Australia’s sovereign wealth fund, the Future Fund, has invested in a Chinese state-controlled arms maker that sold fighter jets to the Burmese military, accused of crimes against humanity.
An Indian-controlled arms company is also among the companies the fund has invested in that are linked to the Burmese military, according to documents released under freedom of information laws.
The Burmese military took control of the country in a coup in February and has since killed more than 1,200 civilians in a crackdown on pro-democracy protests.
In total, Australia’s Future Fund has invested $ 157 million in 14 publicly traded companies that have done business with the Burmese military.
The fund’s holdings include $ 4.9 million invested in five subsidiaries of the Chinese arms conglomerate Aviation Industry Corporation of China (AVIC).
He also invested $ 17.8 million in Bharat Electronics, an Indian government-controlled company that supplied equipment to the Burmese military and was sanctioned between 1998 and 2001 by the United States for allegations that it would have been involved in the development of nuclear weapons. Sanctions were lifted in 2001 due to India’s cooperation with the United States in a campaign against terrorism.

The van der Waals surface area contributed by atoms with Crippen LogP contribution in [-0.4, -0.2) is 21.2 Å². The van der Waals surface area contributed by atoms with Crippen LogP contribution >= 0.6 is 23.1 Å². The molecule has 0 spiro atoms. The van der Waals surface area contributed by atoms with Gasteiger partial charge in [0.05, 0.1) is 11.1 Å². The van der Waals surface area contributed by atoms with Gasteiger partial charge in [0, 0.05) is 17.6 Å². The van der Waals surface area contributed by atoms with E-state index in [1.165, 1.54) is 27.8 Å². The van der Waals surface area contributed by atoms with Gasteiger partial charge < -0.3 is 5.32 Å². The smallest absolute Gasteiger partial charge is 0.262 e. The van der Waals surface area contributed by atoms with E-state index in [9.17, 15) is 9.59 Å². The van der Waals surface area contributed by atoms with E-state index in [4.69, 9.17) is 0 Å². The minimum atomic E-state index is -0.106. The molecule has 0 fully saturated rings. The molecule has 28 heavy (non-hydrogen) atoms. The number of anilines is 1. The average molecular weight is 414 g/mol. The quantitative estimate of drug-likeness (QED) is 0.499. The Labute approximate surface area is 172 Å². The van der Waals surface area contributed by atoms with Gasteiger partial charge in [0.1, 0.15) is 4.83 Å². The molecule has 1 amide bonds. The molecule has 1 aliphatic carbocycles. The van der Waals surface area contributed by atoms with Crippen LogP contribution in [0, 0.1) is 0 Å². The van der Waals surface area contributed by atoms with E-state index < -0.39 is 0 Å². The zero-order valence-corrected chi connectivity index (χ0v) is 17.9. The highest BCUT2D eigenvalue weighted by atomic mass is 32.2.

The Future Fund holds around $ 200 billion in investments made on behalf of the Australian government. It is overseen by a board of directors chaired by Peter Costello, who was treasurer of the Howard government.
The Burmese army, known as Tatmadaw, has been condemned by the international community for its “demining operations” of 2017 – carried out with “genocidal intent”, according to UN investigators – against the Rohingya ethnic minority in Rakhine State, which included massacres, especially of children, as well as gang rapes, arson and torture. More than 25,000 Rohingya were killed and 700,000 were driven to Bangladesh across the Burmese border.
In 2019, a UN fact-finding mission said China was violating international humanitarian law over the transfer of military supplies from AVIC to the Tatmadaw.
The bulk of Australia’s investment in AVIC is through subsidiary AviChina, in which it has invested $ 3.2 million. AviChina manufactures the K-8 light fighter, which has been used in military operations in Kachin State in Myanmar.
In 2015, the Burmese military ordered 16 JF-17M fighter jets from AVIC under a US $ 560 million contract. The first four planes entered service in 2018, a year after the Burmese army’s genocidal campaign against the Rohingyas.
AVIC also delivered 40 short-range PL-5E missiles and 24 longer-range PL-12 missiles, both of which can be mounted on the JF-17M aircraft, to the Burmese military in 2018-19, according to Stockholm International. Peace Research. Database on the Institute’s arms transfers.
Bharat Electronics has continued to sell military supplies to the Tatmadaw since the coup. The company provided the Tatmadaw with radar, sonar, a coastal surveillance system and a remote weapons station, according to export data.